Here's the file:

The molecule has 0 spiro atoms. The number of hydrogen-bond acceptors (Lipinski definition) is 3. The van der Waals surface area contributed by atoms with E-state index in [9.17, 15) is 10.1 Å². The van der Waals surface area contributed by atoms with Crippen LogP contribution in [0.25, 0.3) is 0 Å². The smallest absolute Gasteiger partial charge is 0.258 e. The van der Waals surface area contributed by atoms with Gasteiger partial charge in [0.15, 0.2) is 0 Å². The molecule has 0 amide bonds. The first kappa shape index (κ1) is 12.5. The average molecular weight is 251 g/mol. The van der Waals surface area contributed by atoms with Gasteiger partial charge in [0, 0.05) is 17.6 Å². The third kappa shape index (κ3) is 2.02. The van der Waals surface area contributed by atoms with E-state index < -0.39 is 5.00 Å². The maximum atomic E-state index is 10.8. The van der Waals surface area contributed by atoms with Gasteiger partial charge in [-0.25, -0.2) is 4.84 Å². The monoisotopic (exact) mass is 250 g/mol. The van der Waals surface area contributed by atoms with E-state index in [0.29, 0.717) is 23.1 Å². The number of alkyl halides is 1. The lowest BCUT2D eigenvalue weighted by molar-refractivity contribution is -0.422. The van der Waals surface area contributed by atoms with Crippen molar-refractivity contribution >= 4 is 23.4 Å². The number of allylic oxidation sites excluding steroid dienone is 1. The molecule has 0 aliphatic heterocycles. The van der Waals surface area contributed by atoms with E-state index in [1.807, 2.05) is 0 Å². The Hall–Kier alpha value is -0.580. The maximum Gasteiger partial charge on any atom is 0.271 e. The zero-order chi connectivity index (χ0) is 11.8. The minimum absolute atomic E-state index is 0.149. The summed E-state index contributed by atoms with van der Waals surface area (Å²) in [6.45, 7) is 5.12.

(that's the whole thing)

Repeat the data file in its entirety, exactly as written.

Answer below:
The molecule has 0 spiro atoms. The number of hydrogen-bond acceptors (Lipinski definition) is 3. The van der Waals surface area contributed by atoms with E-state index in [9.17, 15) is 10.1 Å². The van der Waals surface area contributed by atoms with Crippen LogP contribution in [0.25, 0.3) is 0 Å². The smallest absolute Gasteiger partial charge is 0.258 e. The van der Waals surface area contributed by atoms with Gasteiger partial charge in [0.15, 0.2) is 0 Å². The molecule has 0 amide bonds. The first kappa shape index (κ1) is 12.5. The average molecular weight is 251 g/mol. The van der Waals surface area contributed by atoms with Gasteiger partial charge in [0, 0.05) is 17.6 Å². The third kappa shape index (κ3) is 2.02. The van der Waals surface area contributed by atoms with E-state index < -0.39 is 5.00 Å². The maximum atomic E-state index is 10.8. The van der Waals surface area contributed by atoms with Gasteiger partial charge in [-0.25, -0.2) is 4.84 Å². The monoisotopic (exact) mass is 250 g/mol. The van der Waals surface area contributed by atoms with E-state index in [0.29, 0.717) is 23.1 Å². The number of alkyl halides is 1. The lowest BCUT2D eigenvalue weighted by molar-refractivity contribution is -0.422. The van der Waals surface area contributed by atoms with Crippen molar-refractivity contribution >= 4 is 23.4 Å². The number of allylic oxidation sites excluding steroid dienone is 1. The molecule has 0 aliphatic heterocycles. The van der Waals surface area contributed by atoms with E-state index in [1.807, 2.05) is 0 Å². The Hall–Kier alpha value is -0.580. The maximum Gasteiger partial charge on any atom is 0.271 e. The zero-order chi connectivity index (χ0) is 11.8. The minimum absolute atomic E-state index is 0.149. The summed E-state index contributed by atoms with van der Waals surface area (Å²) in [6.45, 7) is 5.12.